The latest attempt is Mon Love Sib Muen (มนต์เลิฟสิบหมื่น), a reworking of the 1970 classic Monrak Luk Thung, which starred the legendary screen duo of Mitr Chaibancha and Petchara Chaowarat, and was a massive hit in its day, remaining in theaters for something like six months. There were (and still are) tons of other rural Thai musical romantic comedy-dramas, but none caught on like Monrak Luk Thung.

Pariphan “Toh Phantamitr” Vachiranon, a member of the Phantamitr film-dubbing team, directs this new version, which is tarted up with CGI fighting roosters and hipster comedians. Chaiyapol Julien Poupart (Threesome, Jan Dara, The Scar) stars as a country boy who is hopelessly in love with a local lass, but can't marry her until he raises a lavish dowry.

Friday, July 17, 2015

Review: P'Chai My Hero (How to Win at Checkers (Every Time))

  • Directed by Josh Kim
  • Starring Ingkarat Damrongsakkul, Thira Chutikul, Arthur Navarat, Natarat Lakha
  • Released in Thai cinemas on July 16, 2015; reviewed at Bangkok Gay and Lesbian Film Festival; rated 18+
  • Wise Kwai's rating: 4/5

A much-needed fresh perspective in Thai cinema emerges in the indie drama P’Chai My Hero (พี่ชาย My Hero), a.k.a. How to Win at Checkers (Every Time).

It’s the unique view of outsiders – Chicago-born, Thai-raised writer Rattawut Lapcharoensap and Josh Kim, a Korean-American filmmaker from Texas. To tell the heart-warming, bittersweet tale of orphaned brothers growing up, writer-director Kim added flourishes of his own to two stories from Rattawut’s Sightseeing anthology, “Draft Day” and “At the Cafe Lovely”.

Checkers, which premiered to much acclaim at the Berlin film fest and is re-titled for Thailand as P’Chai My Hero, centers on the tender bond between insecure 11-year-old Oat and his openly gay older brother Ek. Orphaned at an early age, the working-class boys live with their aunt and her pest of a young daughter. They also have a tight-knit group of friends, including Ek’s higher-class boyfriend Jai and transgender pal Kitty.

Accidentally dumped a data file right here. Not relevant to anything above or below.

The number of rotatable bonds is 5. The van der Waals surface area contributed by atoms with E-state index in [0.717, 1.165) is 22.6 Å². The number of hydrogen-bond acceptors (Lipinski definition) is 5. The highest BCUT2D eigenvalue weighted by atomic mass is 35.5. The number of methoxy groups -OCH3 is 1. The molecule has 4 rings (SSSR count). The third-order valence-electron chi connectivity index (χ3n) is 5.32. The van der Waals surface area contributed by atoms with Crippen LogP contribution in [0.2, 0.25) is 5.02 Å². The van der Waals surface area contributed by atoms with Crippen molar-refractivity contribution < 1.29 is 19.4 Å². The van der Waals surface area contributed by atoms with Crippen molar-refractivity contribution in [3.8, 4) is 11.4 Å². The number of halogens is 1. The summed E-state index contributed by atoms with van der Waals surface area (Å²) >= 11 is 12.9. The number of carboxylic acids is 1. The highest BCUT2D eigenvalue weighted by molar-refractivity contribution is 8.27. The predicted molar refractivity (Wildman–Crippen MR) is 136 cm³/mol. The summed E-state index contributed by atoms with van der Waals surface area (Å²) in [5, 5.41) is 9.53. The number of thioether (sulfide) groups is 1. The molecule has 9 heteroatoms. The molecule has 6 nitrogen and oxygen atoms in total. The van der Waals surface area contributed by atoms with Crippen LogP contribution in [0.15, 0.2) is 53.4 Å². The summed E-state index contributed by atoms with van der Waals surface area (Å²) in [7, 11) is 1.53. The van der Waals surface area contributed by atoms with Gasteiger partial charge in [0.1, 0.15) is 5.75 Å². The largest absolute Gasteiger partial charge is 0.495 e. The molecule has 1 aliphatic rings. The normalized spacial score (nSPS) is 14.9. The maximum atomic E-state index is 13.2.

The gay characters are naturally drawn, avoiding the tendency to turn such figures into shrieking, flailing comic relief. Ek is positively masculine as he tinkers with the motorbike his father left him. And it’s this ordinary treatment of queer folk that makes P’Chai My Hero so refreshing.

They are also quirky characters that seem plucked from the New Thai Cinema Movement of the late ’90s and early aughts, when the now-snoozeworthy Thai film industry was awakened by such figures as writer-directors Wisit Sasanatieng, Pen-ek Ratanaruang and Kongdej Jaturanrasamee and writer Prabda Yoon.

The aunt (Vatanya Thamdee) is superstitious to a fault, and spends her hard-earned dough buying eels to release in daily merit-making rituals. Her urchin of a daughter always seems to come out of nowhere, catching the boys at inopportune moments, and her forthcoming appearance is forever mystically presaged by a clucking red hen.

The boys hang out at a swimming pool with their ladyboy friend Kitty (Natarat Lakha), who is the embodiment of confidence as she struts past admirers in her red one-piece bathing suit, which shows off her prominent bulging groin. No one seems to care that she is a he, and Kitty points out that plenty of the guys at the pool are actually “into that”, albeit secretly.

So being gay is not really the issue. The real conflict of P’Chai My Hero is one that has always dogged Thai society – class differences. And those differences are highlighted by the approaching annual military draft lottery, which is unique to Thailand and thus compelling for the rest of the world. Ek pessimistically believes he is fated to pick a red card, be drafted into the army and sent to the restive South. It’s a subject Kim previously covered in his 2013 short documentary Draft Day, which covered transgenders taking part in the drawing.

Jai (Arthur Navarat) believes he can buy his way to picking a black card, and thus dodging military service. Yes, it’s our old friend corruption. This gives Oat an idea, but following through on his plan will have dire, life-shaping consequences for all.

Oat, portrayed remarkably by Ingkarat Damrongsakkul, begins to come out of his shell. Along with scheming for ways to keep his brother from being drafted, he also wants desperately to beat Ek at checkers. It’s a deal the brothers have, and if Oat wins, he’ll get anything he wants. Looking for a winning strategy, Oat scrapes together a few coins to buy one of those self-help books from a newsstand. The title is "How to Win at Checkers (Every Time)", but he’s too young to realise that that’s merely metaphorical and the only person being helped is the book’s shyster author. But, with his new win-at-any-cost ethos, Oat is finally granted his wish – to go with Ek for a night out in Bangkok.